Another way to relieve the symptoms of PD, then, is to prevent enzymes from acting on dopamine—that is, to inhibit them from breaking it down. If the enzymes are inhibited, more dopamine will remain in the brain. The drugs given to PD patients often contain L-dopa and one or more enzyme inhibitors.

DOPAMINE AGONISTS. A dopamine agonist is a drug that acts in the brain in much the same way that dopamine does. Patients with Parkinson's disease can take dopamine agonists to make up for missing dopamine. Like other drugs used to treat PD, dopamine agonists can have serious side effects, including confusion and hallucinations at higher doses.

ANTICHOLINERGIC DRUGS. Dopamine is only one of many neurotransmitters in the brain. Brain function depends on a balance of all neurotransmitters. This balance changes as the amount of dopamine decreases. One way to restore this balance is with anticholinergic drugs. These drugs reduce the

amount of other neurotransmitters in the brain. They help maintain the correct balance of all neurotransmitters.

DRUGS WHOSE MODE OF ACTION IS UNCERTAIN. Sometimes drugs will work with PD patients, but researchers don't know why. The drug known as amantadine (pronounced uh-MANT-uh-deen, trade name Symmetrel) is an example. Amantadine is used to treat the symptoms of a variety of mental disorders. No one knows exactly how the drug relieves these symptoms, but it does, at least to a modest degree.


Some symptoms of Parkinson's disease occur because one part of the brain receives too much stimulation or another part receives too little. These problems can sometimes be helped by surgery. In one surgical procedure, a long thin needle is inserted into a certain part of the brain. The cells in that part of the brain are then killed with heat or electricity. This procedure prevents that region of the brain from becoming overactive.

A similar procedure can be used to make another part of the brain more active. A needle is inserted into the correct region of the brain. A mild electric current is then sent into the brain through the needle. The electric current may cause that region of the brain to become more active.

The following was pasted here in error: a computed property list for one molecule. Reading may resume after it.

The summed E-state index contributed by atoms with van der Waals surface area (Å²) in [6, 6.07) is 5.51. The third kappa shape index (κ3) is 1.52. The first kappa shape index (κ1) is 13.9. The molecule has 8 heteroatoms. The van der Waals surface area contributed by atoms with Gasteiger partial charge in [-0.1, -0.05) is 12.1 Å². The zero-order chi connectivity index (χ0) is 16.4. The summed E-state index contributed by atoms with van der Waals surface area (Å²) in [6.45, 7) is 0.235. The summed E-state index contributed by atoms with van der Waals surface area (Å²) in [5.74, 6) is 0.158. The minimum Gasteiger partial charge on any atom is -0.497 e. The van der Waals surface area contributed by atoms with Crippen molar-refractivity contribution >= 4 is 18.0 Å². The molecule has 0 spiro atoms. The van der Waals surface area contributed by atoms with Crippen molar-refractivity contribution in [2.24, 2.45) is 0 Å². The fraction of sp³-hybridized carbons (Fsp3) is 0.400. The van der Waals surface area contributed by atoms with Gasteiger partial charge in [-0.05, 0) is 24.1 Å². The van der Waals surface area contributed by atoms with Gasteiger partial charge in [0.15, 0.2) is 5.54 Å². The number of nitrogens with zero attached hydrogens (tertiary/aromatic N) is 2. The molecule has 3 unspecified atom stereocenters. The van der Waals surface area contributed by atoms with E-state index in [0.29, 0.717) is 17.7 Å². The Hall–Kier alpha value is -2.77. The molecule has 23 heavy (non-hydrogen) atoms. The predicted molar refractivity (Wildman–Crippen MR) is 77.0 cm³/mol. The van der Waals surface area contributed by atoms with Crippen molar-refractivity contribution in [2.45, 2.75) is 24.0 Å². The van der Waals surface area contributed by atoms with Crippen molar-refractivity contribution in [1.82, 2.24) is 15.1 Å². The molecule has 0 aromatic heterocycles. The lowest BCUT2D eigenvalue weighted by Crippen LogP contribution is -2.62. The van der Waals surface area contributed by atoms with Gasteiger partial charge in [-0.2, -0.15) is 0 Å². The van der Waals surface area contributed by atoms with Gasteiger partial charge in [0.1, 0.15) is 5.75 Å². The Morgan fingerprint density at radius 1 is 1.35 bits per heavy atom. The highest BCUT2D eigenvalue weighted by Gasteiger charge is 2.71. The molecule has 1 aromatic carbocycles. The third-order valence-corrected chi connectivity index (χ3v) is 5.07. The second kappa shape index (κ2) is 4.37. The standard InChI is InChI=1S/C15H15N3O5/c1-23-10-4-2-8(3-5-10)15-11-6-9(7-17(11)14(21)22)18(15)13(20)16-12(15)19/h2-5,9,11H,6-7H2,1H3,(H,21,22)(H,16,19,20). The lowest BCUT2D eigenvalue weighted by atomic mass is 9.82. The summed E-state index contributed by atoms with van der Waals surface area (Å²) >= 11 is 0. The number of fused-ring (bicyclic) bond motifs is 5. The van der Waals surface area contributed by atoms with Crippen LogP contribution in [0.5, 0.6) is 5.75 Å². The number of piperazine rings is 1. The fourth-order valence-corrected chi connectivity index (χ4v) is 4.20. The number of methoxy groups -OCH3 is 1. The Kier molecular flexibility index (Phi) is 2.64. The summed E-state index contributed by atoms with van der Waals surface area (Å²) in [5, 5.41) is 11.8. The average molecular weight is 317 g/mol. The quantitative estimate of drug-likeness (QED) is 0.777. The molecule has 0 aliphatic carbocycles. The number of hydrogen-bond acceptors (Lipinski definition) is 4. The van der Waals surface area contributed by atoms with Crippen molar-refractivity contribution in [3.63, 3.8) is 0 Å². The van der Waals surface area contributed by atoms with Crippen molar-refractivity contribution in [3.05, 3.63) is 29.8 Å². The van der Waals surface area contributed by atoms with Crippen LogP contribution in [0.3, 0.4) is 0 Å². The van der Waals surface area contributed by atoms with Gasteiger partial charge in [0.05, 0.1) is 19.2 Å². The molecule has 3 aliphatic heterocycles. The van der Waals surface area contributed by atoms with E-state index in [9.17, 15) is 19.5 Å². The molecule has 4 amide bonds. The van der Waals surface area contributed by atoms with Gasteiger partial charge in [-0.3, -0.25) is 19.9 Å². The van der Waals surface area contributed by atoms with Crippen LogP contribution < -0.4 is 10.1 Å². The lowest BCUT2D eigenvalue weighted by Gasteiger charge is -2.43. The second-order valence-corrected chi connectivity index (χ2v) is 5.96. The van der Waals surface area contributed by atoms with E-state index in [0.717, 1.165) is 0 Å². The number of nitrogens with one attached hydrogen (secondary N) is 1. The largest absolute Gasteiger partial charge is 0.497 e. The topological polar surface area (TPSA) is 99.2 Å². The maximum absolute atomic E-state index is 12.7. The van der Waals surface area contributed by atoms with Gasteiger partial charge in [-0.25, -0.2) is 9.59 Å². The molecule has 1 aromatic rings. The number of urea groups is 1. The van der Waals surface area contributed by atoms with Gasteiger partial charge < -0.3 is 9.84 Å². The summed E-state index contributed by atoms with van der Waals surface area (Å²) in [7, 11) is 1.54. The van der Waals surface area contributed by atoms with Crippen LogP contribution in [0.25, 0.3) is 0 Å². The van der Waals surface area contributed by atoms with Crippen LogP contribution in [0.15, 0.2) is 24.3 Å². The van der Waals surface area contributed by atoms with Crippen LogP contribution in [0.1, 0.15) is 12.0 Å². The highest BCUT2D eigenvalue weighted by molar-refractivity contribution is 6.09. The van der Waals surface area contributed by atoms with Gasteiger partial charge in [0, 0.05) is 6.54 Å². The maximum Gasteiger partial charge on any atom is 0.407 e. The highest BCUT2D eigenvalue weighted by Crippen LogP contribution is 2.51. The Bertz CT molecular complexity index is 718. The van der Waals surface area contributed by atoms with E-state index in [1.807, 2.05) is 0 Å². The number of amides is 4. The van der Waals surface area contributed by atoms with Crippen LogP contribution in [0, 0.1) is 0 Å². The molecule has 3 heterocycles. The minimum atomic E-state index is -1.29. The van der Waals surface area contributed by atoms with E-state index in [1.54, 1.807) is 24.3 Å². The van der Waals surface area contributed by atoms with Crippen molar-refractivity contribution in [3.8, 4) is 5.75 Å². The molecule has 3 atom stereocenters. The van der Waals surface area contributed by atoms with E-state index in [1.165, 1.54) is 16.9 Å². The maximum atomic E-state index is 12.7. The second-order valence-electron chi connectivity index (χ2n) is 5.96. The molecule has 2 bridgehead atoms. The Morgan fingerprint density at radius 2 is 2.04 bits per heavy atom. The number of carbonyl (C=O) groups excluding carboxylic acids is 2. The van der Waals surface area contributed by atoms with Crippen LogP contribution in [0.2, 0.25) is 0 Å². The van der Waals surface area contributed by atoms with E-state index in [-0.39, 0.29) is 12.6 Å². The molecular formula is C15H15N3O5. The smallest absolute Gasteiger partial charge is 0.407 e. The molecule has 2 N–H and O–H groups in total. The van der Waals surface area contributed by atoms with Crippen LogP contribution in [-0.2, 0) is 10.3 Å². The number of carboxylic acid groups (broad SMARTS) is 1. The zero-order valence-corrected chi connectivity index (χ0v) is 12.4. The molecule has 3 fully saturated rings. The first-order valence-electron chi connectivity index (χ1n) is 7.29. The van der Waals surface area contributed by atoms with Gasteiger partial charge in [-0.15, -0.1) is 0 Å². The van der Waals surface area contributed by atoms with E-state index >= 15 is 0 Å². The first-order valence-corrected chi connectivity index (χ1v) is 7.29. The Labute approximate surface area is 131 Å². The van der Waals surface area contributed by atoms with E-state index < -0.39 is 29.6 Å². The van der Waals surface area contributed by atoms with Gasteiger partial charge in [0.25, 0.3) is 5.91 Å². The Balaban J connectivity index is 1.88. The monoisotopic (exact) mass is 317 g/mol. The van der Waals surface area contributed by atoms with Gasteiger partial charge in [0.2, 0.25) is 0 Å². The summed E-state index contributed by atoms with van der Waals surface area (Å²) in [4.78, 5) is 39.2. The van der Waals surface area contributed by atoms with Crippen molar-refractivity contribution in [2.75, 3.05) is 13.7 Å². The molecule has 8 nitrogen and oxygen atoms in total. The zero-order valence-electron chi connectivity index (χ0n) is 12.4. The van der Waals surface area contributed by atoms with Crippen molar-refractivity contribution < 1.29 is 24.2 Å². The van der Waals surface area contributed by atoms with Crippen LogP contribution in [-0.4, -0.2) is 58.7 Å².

Surgery is used when patients do not respond to drugs or when drugs no longer work. Surgical procedures are often effective in helping people recover some of their normal muscular movement.

A third surgical procedure involves transplanting SN cells from the brain of a fetus. The brain cells in a fetus are in an early stage of development. When implanted into the brain of a PD patient, they sometimes take over the job of making dopamine. They begin to function in place of the patient's own SN cells that have lost the ability to produce dopamine. This procedure is still in an experimental stage.

Alternative Treatment

Alternative treatments have limited promise for treating Parkinson's disease. Acupuncture, massage, and yoga may help relieve some symptoms of the disease by loosening tight muscles. Some alternative practitioners recommend the use of herbs and nutritional supplements, such as vitamins A, B, C, E, and the minerals calcium, selenium, and zinc. These supplements can sometimes have harmful side effects when used with drugs, however.

User Contributions:

Comment about this article, ask questions, or add new information about this topic:


The Content is not intended as a substitute for professional medical advice, diagnosis, or treatment. Always seek the advice of your physician or other qualified health provider with any questions you may have regarding a medical condition. Never disregard professional medical advice or delay in seeking it because of Content found on the Website.